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section 66A

30 October 2015

According to internet freedom watchdog Freedom House, “Internet freedom in India has improved in the past year” in its report of 65 countries, with India having seen “positive developments relating to ‘regulatory framework, declining detentions for online speech and burgeoning digital access’”, reported the WSJ, following the Supreme Court striking down section 66A _of the _IT Act:

More than half of the countries included in the report saw online freedom deteriorate since June 2014, the report said.India improved its measure on two criteria: the obstacles to Internet access and violations of user rights. Its total score went up from 42 to 40, with Internet penetration leaping from 5% to 18% in the past five years. The lower the score, the better the country’s Internet freedom.

Full India country report available here:

Key Developments: 
Key Developments
  • The Supreme Court struck down Section 66A of the IT Act in 2015, which had been the cause of several arrests for online speech, particularly on social media (see Legal Environment).
  • Though the Supreme Court also upheld the IT Act’s Section 69A, which authorizes government blocking of online content, it did make the blocking process more transparent, and strengthened intermediary liability protection (see Blocking and Filtering and Content Removal).
  • Website blocks ordered by the government or the courts temporarily affected entire platforms, such as Vimeo or Google Docs (see Blocking and Filtering).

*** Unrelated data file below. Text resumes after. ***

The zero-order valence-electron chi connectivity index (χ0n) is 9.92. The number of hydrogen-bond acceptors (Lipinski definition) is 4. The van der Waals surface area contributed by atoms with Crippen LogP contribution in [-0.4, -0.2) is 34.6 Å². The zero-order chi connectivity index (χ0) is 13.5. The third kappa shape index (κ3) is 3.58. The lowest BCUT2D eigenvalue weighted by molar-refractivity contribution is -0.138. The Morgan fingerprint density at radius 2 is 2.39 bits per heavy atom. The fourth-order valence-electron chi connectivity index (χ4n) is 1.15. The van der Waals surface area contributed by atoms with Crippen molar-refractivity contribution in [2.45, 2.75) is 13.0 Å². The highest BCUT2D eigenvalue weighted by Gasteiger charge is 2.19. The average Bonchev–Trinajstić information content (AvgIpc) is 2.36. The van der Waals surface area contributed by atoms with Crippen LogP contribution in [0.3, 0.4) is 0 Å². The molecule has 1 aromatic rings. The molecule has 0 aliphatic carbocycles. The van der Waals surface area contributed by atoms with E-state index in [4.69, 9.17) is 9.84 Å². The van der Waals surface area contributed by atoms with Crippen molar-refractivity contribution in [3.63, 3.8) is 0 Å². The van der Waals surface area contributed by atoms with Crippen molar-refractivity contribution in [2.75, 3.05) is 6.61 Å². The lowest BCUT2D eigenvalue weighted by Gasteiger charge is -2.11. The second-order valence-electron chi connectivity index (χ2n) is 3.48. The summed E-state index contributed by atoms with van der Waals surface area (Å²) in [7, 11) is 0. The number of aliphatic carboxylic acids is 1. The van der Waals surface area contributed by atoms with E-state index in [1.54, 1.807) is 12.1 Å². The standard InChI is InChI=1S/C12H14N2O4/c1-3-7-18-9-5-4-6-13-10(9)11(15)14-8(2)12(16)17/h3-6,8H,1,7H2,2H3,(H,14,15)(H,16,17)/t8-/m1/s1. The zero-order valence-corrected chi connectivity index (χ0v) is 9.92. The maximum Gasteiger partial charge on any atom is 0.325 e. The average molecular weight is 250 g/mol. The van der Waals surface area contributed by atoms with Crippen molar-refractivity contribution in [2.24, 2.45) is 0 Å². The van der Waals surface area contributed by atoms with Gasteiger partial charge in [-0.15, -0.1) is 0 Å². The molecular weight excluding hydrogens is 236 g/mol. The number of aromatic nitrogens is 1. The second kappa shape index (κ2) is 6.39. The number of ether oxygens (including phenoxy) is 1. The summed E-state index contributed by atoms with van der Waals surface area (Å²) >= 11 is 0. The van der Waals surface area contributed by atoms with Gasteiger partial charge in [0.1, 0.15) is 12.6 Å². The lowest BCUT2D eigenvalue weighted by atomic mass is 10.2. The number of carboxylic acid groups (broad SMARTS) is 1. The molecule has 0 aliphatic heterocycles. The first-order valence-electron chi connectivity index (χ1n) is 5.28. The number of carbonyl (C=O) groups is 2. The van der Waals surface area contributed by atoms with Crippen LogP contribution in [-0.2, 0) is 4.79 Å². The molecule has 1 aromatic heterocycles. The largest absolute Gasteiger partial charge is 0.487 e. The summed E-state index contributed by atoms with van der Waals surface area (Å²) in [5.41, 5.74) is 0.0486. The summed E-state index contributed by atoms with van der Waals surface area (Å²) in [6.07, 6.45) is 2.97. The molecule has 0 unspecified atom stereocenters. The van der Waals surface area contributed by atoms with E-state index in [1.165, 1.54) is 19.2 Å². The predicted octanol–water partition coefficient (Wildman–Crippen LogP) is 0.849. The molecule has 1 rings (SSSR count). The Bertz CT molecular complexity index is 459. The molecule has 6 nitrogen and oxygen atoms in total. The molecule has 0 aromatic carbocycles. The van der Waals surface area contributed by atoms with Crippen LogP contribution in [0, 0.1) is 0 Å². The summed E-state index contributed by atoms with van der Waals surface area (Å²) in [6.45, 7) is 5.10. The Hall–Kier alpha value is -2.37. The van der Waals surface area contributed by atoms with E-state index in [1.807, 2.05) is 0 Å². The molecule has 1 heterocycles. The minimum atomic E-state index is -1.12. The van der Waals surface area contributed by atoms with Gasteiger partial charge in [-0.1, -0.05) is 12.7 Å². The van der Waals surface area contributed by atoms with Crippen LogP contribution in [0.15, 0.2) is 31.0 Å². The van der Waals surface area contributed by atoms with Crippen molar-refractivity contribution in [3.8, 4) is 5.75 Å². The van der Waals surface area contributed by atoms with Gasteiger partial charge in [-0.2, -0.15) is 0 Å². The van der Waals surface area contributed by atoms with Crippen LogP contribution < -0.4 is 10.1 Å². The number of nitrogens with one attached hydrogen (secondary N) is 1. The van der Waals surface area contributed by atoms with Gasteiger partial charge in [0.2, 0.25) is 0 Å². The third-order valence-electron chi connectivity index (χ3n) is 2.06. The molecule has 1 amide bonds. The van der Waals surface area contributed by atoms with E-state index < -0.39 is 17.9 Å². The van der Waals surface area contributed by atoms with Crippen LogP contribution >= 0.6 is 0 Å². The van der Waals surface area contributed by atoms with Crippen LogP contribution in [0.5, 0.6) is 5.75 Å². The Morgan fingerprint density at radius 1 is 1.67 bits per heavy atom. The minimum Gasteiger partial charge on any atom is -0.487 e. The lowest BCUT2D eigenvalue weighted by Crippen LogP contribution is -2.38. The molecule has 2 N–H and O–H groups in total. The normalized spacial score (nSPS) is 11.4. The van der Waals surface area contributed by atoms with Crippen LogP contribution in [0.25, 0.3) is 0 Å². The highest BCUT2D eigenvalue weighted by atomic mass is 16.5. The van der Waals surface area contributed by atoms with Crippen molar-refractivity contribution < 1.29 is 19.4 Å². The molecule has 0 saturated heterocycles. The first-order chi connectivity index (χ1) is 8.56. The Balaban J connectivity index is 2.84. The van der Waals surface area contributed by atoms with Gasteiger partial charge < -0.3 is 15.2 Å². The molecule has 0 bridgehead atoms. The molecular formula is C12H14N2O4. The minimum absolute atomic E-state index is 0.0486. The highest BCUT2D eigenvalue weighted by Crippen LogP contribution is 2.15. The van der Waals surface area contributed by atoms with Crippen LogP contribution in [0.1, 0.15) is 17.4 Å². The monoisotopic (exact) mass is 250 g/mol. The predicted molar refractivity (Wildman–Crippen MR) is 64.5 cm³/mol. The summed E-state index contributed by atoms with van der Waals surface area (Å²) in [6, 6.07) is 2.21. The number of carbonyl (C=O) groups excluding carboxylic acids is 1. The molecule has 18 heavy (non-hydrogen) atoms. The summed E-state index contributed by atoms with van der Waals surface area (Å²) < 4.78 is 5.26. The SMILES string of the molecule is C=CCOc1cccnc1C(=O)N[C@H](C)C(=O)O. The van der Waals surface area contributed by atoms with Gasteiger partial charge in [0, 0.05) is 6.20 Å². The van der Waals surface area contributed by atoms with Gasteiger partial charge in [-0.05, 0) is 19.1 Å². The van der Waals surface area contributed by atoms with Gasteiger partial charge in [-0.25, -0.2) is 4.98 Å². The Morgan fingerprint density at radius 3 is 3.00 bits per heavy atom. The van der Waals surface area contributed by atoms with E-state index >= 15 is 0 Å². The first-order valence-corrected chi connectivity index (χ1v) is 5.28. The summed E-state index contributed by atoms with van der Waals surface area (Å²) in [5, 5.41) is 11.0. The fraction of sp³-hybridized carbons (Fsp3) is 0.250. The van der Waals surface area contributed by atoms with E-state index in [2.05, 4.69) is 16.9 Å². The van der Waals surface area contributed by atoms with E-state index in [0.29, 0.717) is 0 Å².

• In April 2015, over 1 million people rallied to protect net neutrality and prevent regulation allowing telecommunications providers to charge extra for select services (see Digital Activism).
03 August 2015

Section 66A of the Information Technology Act will be back on the statute books, with modifications, as per the current plan of the government, reported the PTI.

The ministry of home affairs has constituted a committee to examine the implications of the Supreme Court’s March judgment repealing the section, and to suggest changes in the section that will make it fully compatible with the constitution, according to telecom minister Ravi Shankar Prasad’s statement in the parliament.

Another committee chaired by former law commission secretary TK Vishwanathan will study the Supreme Court’s judgment and suggest a “road map” with measures and amendments.

Section 69A, which was also challenged before the Supreme Court but was not ruled unconstitutional in its judgment in March, was invoked by the government to block 857 porn sites in India this weekend, as reported by Legally India.